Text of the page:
(END VIDEO CLIP)

CARL AZUZ: In high school, it's hard enough to score a perfect five on your AP exams. Probably harder still when those exams are on macro and micro economics. And if you have to teach those subjects to yourself, well you get it the kid's smart. But that fact that Manal Malik is also a leader in sports and her community make her a great fit for our Positive Athlete series.

(BEGIN VIDEO CLIP)

UNIDENTIFIED MALE: People look at Manal and they say, she's a bright kid and she got 36 on her ACT. National Merit Semi-finalist, right? And they don't see the work that goes in behind that.

MANAL MALIK: I wake up every morning at 4 a.m. I don't care if it's Saturday, Sunday, Friday. Everyday I wake up at 4 a.m. and I get that workout in.

UNIDENTIFIED MALE: There's a connection between the individual sport of like cross country, of pushing yourself, as a metaphor for her pushing herself in the classroom, pushing herself in the community. She's definitely wired a different way.

MALIK: My parents they came right from Pakistan. My grandfather wasn't even, like, literate at all. My dad had to work for himself, like, to get his own money to go to medical school and come to America. So seeing them and growing up around them. Seeing how hard they worked for us so we could have a better life, that really made me realize to be thankful for all that I have.

Because I don't understand, like, how I'm the one who's sitting here with the opportunity to get this education. To get - - to pull myself and help other people alongside me because what's the difference between me and someone else who's sitting in another country without this opportunity. I need to make the most of my opportunity so I can go back and help them.

UNIDENTIFIED MALE: It's just amazing what she has accomplished, what she's going to continue to accomplish. She's a - - a - - a triumph of the human spirit.

UNIDENTIFIED MALE: She's the leader of the team. She's been on the team four years now and now she's at the top of her game. She wants to leave a legacy for the school. She wants the, you know, the players to follow in her footsteps and - - and make Haynes Academy Cross Country, especially for the girls, better each year and be one of the best in the state.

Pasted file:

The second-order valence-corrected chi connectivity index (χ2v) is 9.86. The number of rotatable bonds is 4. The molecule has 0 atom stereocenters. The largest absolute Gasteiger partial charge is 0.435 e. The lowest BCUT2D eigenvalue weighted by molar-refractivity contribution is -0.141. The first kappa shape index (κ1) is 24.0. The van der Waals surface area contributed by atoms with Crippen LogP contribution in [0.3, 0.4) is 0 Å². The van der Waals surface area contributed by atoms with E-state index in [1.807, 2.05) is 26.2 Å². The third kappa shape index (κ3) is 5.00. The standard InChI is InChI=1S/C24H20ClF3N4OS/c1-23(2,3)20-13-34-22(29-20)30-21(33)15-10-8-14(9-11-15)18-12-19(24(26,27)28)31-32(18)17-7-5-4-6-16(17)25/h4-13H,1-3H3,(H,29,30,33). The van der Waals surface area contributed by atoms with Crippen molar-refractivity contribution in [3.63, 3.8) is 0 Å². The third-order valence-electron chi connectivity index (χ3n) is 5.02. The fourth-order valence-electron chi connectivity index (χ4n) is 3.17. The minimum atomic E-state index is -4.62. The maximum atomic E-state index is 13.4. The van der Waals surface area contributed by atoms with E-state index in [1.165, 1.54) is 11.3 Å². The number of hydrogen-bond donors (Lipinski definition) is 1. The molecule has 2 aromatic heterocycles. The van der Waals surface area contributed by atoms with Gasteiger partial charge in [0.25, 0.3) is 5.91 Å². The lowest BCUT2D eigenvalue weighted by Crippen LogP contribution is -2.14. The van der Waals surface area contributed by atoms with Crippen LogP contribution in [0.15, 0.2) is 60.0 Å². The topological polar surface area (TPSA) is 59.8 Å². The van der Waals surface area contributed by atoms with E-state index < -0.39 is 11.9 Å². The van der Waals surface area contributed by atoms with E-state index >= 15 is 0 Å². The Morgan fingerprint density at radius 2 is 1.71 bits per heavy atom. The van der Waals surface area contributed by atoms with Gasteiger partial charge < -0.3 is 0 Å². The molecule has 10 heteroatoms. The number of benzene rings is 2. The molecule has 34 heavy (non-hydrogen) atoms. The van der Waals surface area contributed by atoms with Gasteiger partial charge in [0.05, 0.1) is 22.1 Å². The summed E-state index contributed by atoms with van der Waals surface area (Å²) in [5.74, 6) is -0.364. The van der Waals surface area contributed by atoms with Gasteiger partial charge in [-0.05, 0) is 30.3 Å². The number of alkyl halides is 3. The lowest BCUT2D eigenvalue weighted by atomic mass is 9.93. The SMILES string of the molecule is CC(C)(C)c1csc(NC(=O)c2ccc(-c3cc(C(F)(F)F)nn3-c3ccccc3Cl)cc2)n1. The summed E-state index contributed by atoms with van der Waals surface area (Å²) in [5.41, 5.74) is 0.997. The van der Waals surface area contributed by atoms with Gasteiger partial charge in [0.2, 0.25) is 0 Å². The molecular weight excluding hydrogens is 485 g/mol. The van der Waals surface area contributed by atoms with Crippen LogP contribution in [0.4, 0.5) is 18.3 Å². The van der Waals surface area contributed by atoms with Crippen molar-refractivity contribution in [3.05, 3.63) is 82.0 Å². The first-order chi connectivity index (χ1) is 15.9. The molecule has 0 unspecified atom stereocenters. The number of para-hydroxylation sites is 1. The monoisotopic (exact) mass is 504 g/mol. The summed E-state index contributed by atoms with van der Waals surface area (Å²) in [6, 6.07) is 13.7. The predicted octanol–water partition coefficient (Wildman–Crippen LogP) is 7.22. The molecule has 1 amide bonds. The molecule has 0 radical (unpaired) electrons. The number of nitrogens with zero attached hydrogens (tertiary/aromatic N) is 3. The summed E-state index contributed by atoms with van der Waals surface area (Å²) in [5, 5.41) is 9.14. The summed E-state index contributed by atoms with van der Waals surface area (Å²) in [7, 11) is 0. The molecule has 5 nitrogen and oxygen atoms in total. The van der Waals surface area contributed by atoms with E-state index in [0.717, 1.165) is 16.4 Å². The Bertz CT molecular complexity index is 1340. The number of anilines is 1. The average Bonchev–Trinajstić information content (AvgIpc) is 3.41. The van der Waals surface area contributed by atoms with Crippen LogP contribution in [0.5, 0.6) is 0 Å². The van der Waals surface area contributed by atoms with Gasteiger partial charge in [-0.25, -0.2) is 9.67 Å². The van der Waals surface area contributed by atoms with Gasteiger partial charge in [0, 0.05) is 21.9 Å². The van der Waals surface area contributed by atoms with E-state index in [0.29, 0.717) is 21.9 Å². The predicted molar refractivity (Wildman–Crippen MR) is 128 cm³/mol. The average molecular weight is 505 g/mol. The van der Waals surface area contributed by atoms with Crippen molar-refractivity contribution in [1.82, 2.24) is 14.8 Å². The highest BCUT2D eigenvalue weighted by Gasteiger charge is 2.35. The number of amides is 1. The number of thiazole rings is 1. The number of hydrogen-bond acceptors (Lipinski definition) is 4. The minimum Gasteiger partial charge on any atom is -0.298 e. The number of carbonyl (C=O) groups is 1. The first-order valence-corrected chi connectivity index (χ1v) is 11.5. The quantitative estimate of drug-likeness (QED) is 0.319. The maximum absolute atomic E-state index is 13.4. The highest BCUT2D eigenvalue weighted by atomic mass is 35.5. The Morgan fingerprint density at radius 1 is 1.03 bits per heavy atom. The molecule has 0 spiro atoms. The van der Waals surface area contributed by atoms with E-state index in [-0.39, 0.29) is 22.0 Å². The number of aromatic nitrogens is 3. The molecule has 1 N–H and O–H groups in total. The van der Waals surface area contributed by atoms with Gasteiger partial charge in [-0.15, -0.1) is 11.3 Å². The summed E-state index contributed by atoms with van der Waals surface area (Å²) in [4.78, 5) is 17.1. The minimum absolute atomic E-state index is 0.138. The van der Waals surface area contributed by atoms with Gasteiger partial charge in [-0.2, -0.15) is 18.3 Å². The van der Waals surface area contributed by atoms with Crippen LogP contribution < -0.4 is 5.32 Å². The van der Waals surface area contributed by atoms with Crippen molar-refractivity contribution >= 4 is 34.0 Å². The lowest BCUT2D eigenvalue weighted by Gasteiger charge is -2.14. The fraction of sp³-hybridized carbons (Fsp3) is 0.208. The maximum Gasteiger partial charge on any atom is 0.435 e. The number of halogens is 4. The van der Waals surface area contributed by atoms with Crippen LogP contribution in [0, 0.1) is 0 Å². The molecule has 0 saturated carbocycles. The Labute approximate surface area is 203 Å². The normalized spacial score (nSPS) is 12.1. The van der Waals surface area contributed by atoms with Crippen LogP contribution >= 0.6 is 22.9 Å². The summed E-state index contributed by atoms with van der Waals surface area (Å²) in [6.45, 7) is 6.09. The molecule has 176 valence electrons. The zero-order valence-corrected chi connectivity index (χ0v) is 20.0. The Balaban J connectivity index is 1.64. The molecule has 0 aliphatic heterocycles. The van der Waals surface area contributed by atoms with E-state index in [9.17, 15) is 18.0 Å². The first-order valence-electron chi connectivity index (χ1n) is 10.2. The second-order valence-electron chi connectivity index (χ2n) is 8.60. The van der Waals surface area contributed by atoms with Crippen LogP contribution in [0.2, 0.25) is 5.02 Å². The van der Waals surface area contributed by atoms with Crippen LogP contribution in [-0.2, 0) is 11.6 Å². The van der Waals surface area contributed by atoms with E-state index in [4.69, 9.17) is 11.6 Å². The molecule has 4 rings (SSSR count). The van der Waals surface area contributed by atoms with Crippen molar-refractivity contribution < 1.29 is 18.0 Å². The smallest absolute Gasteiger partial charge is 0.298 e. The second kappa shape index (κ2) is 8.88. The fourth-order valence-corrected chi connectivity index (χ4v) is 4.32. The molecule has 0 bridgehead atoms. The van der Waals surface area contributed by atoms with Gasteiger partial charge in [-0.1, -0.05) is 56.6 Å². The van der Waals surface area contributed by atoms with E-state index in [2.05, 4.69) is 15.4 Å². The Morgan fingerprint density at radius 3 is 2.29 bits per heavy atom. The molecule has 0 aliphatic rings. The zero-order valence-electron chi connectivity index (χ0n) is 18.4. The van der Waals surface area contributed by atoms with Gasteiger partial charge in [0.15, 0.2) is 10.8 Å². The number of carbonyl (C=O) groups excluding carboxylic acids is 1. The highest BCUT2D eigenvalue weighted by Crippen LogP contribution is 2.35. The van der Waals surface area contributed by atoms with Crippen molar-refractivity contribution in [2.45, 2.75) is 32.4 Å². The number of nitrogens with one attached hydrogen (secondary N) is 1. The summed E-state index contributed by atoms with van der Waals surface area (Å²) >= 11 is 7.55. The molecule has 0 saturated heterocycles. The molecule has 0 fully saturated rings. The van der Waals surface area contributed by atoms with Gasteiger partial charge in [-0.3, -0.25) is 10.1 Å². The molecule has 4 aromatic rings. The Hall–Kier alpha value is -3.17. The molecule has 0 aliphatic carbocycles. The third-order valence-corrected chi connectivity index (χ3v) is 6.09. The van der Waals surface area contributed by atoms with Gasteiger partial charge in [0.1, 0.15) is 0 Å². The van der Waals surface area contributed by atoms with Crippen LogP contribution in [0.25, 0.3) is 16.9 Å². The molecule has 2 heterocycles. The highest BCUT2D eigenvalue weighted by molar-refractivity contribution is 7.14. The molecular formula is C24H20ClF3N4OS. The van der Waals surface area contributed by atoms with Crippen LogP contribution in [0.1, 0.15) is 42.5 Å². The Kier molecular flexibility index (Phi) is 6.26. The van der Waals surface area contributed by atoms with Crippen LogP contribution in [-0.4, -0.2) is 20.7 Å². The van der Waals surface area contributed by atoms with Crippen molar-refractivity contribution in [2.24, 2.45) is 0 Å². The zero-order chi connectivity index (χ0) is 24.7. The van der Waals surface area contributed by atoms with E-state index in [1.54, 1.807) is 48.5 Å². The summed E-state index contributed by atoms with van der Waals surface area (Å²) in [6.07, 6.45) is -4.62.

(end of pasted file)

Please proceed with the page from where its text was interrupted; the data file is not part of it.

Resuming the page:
UNIDENTIFIED MALE: I would be disappointed if the greatest thing that she ever accomplished was occurring right now in her life. Because she is - -

she is moving on to bigger and better things.

MALIK: The goal is to join Doctors Without Borders and work in these less developed countries where they really need help especially with all - -

everything that's going on with the Muslims around the world. I just really want to help them. We've started this Youth Muslim Sisters with our mosque which is a more personal issue for me. A couple years back this family come directly from Syria. They couldn't speak English. They were in horrible conditions.

So our youth group took the initiative to organize tutoring sessions for them so we could help them really learn English which was a great barrier for them in coming to this country. For them to come and have an environment where they could really be understood was just really important to them. I've seen (inaudible) so happy. It made me really happy.

UNIDENTIFIED MALE: Manal's greatest achievements are not going to end when she graduates in May. We haven't seen them yet. They're yet to come.

(END VIDEO CLIP)

AZUZ: For 10 out of 10 today, bet you didn't know there's a Guinness World Record for the largest synchronized car dance. I didn't either until I saw this. Dozens of SUV's driving simultaneously in the shape of a giant falcon. The Nissan Motor Company put this together. It's SUV's have a few records like this and with 180 of them taking part, this event beat the previous record for largest synchronized car dance by 37 vehicles.

Guess it takes more than two to tango for that record. And while there's plenty of "braking" and "locking", they're probably going for more line dancing in sync than popping or shaking which could set off some alarms with insurance companies. I'm Carl Azuz. And "dance" all for today's show. Hope you all have a great weekend ahead.